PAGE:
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Jacque Brel is alive and well and living in Ireland
Divine Comedy's Neil Hannon, Gavin Friday and Jack L give their opinions of one of their biggest influences.

[IMAGE: Jacques Brel - Beautifully Ugly] In the '90's climate of computer music and BPMs, the suggestion that a Belgian cabaret artist, popular in 1950's France, is still relevant seems laughable.

Be that as it may, the Brussels born singer Jacques Brel's influence has never been far from contemporary music.

Brel was born in 1929. He recorded most of his work in French before retiring from the music biz in '67. His music was brought to the 60s beat generation by pop star Scott Walker who recorded 7 of his songs on his first 3 solo albums. These were later repackaged as 'Scott Walker Sings Jacques Brel'.

Brel's work was brought to the Broadway stage in 1968 by Mort Schuman with the musical 'Jacques Brel is Alive and Well and Living in Paris'. The title proved ironic as Brel retired to the Marquesas Islands in '74 with cancer. He returned to Paris in '77 to record his swan-song 'Brel' and died the same year.

Brel wrote songs about all aspects of life. His themes included love, loss, death, drink, drugs and war. The attraction of his writing is his clarity and honesty. He wrote about human emotion in a way that can be understood by all, even if the language is unintelligible.

His songs have been recorded by many artists and have influenced the work of many more. David Bowie recorded versions of 'Port of Amsterdam' and 'My Death'. Marc Almond recorded an entire album of his songs entitled 'Jacques' and followed it up with a camp disco version of 'Jacky'.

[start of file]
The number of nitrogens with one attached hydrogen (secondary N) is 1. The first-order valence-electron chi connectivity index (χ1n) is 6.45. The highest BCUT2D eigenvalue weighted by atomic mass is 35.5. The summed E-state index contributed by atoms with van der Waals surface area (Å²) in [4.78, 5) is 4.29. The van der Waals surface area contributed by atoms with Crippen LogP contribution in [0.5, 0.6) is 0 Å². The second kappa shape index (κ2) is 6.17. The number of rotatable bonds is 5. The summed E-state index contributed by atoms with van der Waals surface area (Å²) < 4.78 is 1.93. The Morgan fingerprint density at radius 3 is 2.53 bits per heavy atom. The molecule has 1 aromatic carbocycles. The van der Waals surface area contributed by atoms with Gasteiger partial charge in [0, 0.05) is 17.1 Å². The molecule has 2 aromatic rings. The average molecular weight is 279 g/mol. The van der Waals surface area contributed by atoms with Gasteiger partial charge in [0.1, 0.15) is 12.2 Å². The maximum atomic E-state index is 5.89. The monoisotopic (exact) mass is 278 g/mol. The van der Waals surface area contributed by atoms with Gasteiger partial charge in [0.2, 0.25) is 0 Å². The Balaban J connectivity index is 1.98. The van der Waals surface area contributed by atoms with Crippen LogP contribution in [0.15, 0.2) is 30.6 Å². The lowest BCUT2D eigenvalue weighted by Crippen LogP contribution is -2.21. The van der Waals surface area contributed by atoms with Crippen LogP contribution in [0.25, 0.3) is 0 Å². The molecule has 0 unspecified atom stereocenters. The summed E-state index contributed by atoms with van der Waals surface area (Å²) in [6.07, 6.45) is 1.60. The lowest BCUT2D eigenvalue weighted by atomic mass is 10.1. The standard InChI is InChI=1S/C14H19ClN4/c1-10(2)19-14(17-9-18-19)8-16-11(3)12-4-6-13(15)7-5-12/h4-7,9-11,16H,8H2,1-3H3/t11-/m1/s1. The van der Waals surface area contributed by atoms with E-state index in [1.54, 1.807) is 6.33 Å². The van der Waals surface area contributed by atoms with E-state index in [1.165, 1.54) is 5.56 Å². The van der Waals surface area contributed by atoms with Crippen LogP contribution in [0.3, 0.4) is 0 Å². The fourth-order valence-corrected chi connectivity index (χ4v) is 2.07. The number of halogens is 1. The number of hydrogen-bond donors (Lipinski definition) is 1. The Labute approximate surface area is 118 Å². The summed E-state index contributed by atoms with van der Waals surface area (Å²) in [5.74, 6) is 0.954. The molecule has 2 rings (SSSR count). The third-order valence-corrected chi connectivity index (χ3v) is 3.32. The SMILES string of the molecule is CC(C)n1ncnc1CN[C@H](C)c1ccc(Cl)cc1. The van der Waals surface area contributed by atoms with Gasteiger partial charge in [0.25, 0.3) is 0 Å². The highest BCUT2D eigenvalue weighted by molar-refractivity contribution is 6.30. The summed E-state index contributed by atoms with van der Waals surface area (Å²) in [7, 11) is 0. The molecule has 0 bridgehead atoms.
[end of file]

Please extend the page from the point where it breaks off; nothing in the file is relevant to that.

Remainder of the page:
Brel's finger-prints are still evident on today's music scene. Between their early gothic sound and their current end-of-the-millennium disco anthems, Brit-pop band Pulp have had one constant: most of their releases have featured a Brel-esque cabaret number.

Three of the top Irish acts of the moment are quick to name-check Brel as a strong influence. Mr Divine Comedy, Neil Hannon, ex-Virgin Prune Gavin Friday and new boy Jack Lukeman are all recording and performing cabaret for the 90s.

[IMAGE:Jack Lukeman] The Brel influence is clearest in Jack L's recordings. His first album with the band the Black Romantics, 'Wax', featured, almost exclusively, Brel numbers.

"Lyrically he's the man for me: what he writes about and how well he can do it. His writing is very naked, very bare, but not too serious."

This sentiment is echoed by Neil.

"It was basically his ability to meld a classic romantic style with kitchen sink normality and create powerful songs. He had the power to draw you in with a good tune and then subvert you."

Gavin Friday says it's obvious what the attraction is.

"Read his words, he was one of the great singer song-writers. Whether he was writing tender love-songs or vicious political stuff, he was one of the greats, up there with Leonard Cohen and anyone else you care to mention."

According to Jack the reaction to 'My Death' can be strange when he plays it live.

"The song's about death with an optimistic chorus. People enjoy it and then realise it's about death. They don't really end up cheering wildly."

Unlike Jack, Gavin has only released one Brel song. 'Next' was on his first solo album, 'Each Man Kills the Thing He Loves'.

"When I finished with the Virgin Prunes, I played in the Blue Jaysus a lot. I wasn't interested in playing old Prunes songs, I wanted to find my own identity. Myself and Maurice (Seezer, his partner-in-cabaret) started playing songs we loved, which included a lot of Brel and some Kurt Weill numbers. When we went into the studio we recorded two Brel tracks, 'My Death' and 'Next'.